Unit 6 Mainly Revision
Lesson 22 DEALING WITH WASTE
How to get rid of waste is a great problem for the world today. Waste must be treated so that it does not become a danger to life. Unfortunately, in some countries waste from factories is still poured straight into rivers. People who use the water from one of these rivers often get sick. The water may become so polluted that it kills all the fish in the river. When this river finally reaches the sea, it pollutes the ocean.
In many countries with sea coasts, human waste is piped directly into the sea without being treated. This is unsafe. Although the sea breaks up the waste, beaches may become polluted and fish may not be safe to eat. A better method is to take the waste far out to sea in ships where the wind and waves break it down.
In 1989 an international law was passed to stop people putting waste into the sea. It is now against the law to throw anything into the sea within 5 kilometres of land. Plastics and other similar rubbish that does not break down may not be thrown into the sea anywhere. Other waste may be thrown into the sea, either 19 kilometres from land, or more than 40 kilometres from land, depending on the nature of the materials.
Some dangerous waste is still put into metal containers and thrown into the deep sea. It will be many years before the chemicals start to escape from the containers. At the bottom of the ocean there is very little life and very little movement of the water. It is therefore unlikely that the chemicals will be carried upwards into the water where fish are found. At one time, certain types of radioactive waste were put in the sea in metal containers. Now, however, all radioactive waste must be stored on land.
The problem of dealing with waste has become so great that several international organizations, such as "Friends of the Earth" have been set up to protect the world and to fight against pollution. They seek to reduce waste, protect the earth, the oceans and all forms of life in them.
Recently, China has made special laws to deal with waste and control pollution. She has also been very active in protecting the environment.
HE THROW-AWAY SOCIETY
In western countries, mountains of rubbish are thrown away each day. This causes many problems. First, areas of land must be found where this rubbish can be put. This is a particular problem for large cities. Second, much energy is wasted producing things that are thrown away.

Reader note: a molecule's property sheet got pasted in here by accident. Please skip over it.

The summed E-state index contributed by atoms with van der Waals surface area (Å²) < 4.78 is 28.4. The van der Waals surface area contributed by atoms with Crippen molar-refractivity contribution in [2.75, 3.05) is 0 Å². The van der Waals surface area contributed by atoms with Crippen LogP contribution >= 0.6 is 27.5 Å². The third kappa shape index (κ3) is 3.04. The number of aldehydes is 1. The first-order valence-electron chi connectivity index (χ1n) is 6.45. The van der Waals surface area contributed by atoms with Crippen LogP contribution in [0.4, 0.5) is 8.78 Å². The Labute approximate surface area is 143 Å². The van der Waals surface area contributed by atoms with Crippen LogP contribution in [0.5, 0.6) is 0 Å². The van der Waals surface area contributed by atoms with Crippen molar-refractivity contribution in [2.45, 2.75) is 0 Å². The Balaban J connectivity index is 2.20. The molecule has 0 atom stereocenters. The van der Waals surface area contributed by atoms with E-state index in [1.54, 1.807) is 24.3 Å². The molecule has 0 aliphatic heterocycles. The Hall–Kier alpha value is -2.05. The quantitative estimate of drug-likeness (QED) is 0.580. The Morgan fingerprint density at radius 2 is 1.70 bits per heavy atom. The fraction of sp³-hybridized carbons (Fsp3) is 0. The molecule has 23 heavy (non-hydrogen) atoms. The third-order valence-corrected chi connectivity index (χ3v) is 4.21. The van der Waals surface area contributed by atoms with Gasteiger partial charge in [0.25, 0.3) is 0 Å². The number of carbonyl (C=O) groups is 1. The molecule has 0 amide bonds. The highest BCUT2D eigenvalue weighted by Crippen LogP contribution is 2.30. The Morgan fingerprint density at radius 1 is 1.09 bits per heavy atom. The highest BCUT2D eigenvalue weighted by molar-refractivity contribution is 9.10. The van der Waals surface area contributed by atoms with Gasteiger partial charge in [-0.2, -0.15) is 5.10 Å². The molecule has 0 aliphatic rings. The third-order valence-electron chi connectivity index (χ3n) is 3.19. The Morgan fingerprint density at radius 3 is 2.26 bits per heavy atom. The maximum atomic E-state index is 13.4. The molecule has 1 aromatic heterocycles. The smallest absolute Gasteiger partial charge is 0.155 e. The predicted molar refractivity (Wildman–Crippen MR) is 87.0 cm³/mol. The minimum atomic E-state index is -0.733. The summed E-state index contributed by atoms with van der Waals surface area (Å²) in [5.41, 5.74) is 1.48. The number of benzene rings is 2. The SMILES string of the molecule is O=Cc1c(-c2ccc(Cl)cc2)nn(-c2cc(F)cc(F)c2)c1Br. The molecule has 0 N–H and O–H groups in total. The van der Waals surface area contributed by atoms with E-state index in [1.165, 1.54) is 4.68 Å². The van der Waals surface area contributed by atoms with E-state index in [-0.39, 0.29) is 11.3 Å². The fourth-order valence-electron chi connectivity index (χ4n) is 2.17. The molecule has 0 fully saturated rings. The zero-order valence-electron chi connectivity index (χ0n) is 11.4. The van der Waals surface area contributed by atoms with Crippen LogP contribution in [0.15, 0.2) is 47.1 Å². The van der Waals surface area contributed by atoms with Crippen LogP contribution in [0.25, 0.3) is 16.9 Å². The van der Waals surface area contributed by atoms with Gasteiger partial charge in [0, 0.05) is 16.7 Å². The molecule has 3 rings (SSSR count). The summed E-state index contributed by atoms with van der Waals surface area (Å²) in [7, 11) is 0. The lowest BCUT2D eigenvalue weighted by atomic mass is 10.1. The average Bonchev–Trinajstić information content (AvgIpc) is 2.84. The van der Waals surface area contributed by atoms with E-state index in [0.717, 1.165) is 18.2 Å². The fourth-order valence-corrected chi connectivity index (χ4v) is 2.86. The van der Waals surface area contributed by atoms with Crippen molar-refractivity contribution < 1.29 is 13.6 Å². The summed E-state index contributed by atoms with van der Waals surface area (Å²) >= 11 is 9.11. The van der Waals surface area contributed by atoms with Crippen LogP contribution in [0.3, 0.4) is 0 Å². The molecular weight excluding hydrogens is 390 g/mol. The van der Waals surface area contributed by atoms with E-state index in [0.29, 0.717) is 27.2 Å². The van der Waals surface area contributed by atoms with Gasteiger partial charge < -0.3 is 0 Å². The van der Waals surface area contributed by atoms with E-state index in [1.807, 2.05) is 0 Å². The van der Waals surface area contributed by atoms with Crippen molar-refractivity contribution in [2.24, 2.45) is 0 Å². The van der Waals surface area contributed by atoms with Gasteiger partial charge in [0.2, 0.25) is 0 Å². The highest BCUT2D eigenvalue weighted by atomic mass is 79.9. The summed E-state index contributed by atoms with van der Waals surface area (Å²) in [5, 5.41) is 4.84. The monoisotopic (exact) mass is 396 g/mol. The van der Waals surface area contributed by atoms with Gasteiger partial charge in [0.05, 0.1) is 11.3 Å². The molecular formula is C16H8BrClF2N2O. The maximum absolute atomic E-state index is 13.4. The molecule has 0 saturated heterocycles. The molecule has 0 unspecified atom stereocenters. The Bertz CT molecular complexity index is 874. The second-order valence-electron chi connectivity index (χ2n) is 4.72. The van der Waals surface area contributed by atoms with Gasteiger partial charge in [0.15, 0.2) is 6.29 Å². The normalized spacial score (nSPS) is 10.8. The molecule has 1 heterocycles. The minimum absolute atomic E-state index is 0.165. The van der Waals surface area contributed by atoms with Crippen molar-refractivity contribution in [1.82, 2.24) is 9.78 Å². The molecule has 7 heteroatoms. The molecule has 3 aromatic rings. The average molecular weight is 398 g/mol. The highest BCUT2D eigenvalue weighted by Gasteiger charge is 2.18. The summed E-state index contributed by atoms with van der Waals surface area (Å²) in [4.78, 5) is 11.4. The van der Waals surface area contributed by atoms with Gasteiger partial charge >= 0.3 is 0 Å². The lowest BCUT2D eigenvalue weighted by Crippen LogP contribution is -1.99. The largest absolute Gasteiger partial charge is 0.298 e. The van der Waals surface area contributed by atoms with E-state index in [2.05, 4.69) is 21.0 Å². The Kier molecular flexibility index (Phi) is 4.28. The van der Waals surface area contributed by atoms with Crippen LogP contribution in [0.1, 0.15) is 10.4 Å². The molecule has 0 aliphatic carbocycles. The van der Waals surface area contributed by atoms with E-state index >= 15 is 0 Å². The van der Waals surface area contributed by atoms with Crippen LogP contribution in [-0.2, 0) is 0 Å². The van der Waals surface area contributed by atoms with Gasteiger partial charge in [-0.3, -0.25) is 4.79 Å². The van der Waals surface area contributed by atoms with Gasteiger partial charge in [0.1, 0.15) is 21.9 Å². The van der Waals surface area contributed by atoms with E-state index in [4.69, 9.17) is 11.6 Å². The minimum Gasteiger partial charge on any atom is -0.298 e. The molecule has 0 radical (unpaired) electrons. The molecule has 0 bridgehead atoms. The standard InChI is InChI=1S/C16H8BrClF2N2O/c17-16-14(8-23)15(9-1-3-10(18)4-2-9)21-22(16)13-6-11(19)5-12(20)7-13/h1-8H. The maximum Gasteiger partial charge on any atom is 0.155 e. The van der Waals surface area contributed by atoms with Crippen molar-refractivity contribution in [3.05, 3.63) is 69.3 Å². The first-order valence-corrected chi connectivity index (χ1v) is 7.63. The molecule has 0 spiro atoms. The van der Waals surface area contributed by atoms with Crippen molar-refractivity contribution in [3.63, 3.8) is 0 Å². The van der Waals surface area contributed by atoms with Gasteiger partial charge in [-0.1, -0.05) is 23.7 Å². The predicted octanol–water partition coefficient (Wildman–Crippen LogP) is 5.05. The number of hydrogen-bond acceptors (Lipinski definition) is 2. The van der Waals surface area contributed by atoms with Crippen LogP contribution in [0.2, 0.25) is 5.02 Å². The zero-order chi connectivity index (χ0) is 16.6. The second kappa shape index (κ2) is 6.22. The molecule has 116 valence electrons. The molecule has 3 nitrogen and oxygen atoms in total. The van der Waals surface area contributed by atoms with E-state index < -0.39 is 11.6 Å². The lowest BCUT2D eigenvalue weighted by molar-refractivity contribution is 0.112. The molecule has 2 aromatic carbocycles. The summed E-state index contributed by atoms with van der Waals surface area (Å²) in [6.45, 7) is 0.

In China, rubbish, such as used plastic bags and boxes known as "white pollution" is becoming a serious problem. Many lakes and rivers are polluted by the wastes from factories. As the wealth of the country increases, more waste will be produced. If everyone in the country bought one soft-drink can each day and threw it away, there would soon be a huge mountain of rubbish.
Here is a game to play. The table below shows how much rubbish is thrown away in Britain every year. Imagine that China threw away as much rubbish as a country like Britain. China is 22 times larger than Britain. So, multiply the total for Britain by 22 (x 22). This will show you how much rubbish China would throw away each year.
Lesson 23 RECYCLING WASTE
European countries are now making an active effort to reuse materials more than they used to. This is called recycling. Materials such as paper, glass or metal are collected, sorted, treated and used again. Old newspapers are recycled. The ink is taken out by a special technique, and new paper is made. Oil from factories and motor oil can be treated and reused. In many cities in Europe rubbish is collected separately. Empty glass bottles are collected, and the glass is broken and reused for making new bottles.
Developing countries all over the world already recycle materials. In India, waste paper is collected, sorted, and recycled. Paper bags are made from unsold newspapers. In Egypt, waste is collected by rubbish carts and sorted. Leftover food is given to pigs and vegetable matter is put back onto the fields. In some Asian countries, shoes are made from the rubber of old car tyres.
The Chinese government is also working hard against pollution. More than 60,000 small factories which seriously polluted the environment were shut down in 1996. Many materials like used rubber gloves, glass bottles, cans and other containers are treated or recycled. However, no single country can save the environment alone.